Various studies estimate that about 70 percent of all adults have difficulty in sleeping at least few nights every week. Sleep disturbances are also observed in about 25 to 30 percent of infants and children.
Sleep patterns and sleep quality are determined by a diverse range of factors such as light, room temperature, food, drinks, drugs, anxiety, pain, genetics, jet lag and others. And naturally, the advice offered to get better sleep is also just as diverse.
With different people having different circadian rhythms (biological processes controlling sleep and wakefulness patterns) and multiplicity of variables affecting sleep, what works for one person may not necessarily work for another.
Since you can’t see yourself sleeping, there is no way to know your sleep quality so that you can identify the advice that does the job for you. To know what works best, you either have to try out different techniques on a trial and error basis or take the more expensive route of spending a few nights in a sleep clinic.
But now the advances in digital health technology provide us with cheaper sleep tracking tools that help us understand sleep patterns and make the necessary changes to our sleep habits at no or little cost. While these sleep tracking tools are not as detailed and precise as sleep clinics, they do the job fairly well.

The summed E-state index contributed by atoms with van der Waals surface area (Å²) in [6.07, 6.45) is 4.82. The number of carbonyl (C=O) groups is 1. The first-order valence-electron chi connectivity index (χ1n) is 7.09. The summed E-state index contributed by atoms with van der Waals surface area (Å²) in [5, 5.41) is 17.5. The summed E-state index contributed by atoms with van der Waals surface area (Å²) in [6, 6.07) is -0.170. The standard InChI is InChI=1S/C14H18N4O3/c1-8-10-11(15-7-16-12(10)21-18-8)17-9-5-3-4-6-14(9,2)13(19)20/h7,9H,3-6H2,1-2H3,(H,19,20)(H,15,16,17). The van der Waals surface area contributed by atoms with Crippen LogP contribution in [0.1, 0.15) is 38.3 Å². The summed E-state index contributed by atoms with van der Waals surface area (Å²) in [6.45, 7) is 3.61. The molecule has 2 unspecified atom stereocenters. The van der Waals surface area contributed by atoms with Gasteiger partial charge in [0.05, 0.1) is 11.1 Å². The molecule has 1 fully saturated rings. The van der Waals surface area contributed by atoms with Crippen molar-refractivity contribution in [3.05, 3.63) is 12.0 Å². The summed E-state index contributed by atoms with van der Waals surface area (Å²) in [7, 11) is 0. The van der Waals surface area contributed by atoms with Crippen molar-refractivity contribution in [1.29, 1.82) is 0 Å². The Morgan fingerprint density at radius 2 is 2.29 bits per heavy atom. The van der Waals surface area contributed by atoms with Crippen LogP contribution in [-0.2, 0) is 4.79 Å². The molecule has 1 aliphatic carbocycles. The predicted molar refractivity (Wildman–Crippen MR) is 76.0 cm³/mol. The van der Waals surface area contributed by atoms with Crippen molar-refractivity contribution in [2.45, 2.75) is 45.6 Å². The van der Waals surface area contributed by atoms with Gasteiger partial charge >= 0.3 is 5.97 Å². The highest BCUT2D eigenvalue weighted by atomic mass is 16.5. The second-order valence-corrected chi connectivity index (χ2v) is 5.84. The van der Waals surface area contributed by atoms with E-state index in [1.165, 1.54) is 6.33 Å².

Most of the sleep tracking technology falls into two categories – sleep tracking smartphone apps and more specialised sleep tracking devices.
Almost all sleep tracking smartphone applications (such as Sleep Cycle Alarm Clock for iOS and SleepBot Sleep Cycle Alarm for Android) work the same way. You need to set your alarm and place the smartphone under your pillow. The apps record the slightest movement you make while you are asleep and use that information to identify the phase of sleep (such as light sleep, deep sleep, REM sleep and awake phase). Then they wake you up by fading in an alarm when you are in light sleep which is the best phase to wake from sleep.
The apps then project your sleep patterns in graphs which you can study to find out when you actually go into sleep instead of just tossing and turning on the bed. As explained earlier, these apps don’t offer as much analysis as sleep clinics but they do the job, especially considering that they are free.
The sleep tracking devices usually come with a wearable wristband (such as Fitbit Force) or a headband (such as Melon). The user has to set the alarm on the smartphone and wear the wristband or headband when going to sleep. The information gathered by sensors in the band is synced wirelessly with the smartphone or tablet which then analyses the data and identifies the best phase of sleep to wake you up.
The analysis presented by these devices is usually more detailed than sleep tracking apps but they cost money (usually upwards $100). The wristband-type devices which use a technique called wrist-actigraphy to track movements during sleep are more popular than the headband-type devices due to ease of use and comfort.
It is important to understand that these apps and devices do not make you sleep better. They can only tell you how you slept and that information can help you make the necessary changes in your sleep habits to get better sleep. By following a specific technique/suggestion for a few days you can find out how good your sleep was during that period. If it works for you, fine. If it doesn’t, you move on to try another one until you discover the optimum conditions that best suit you.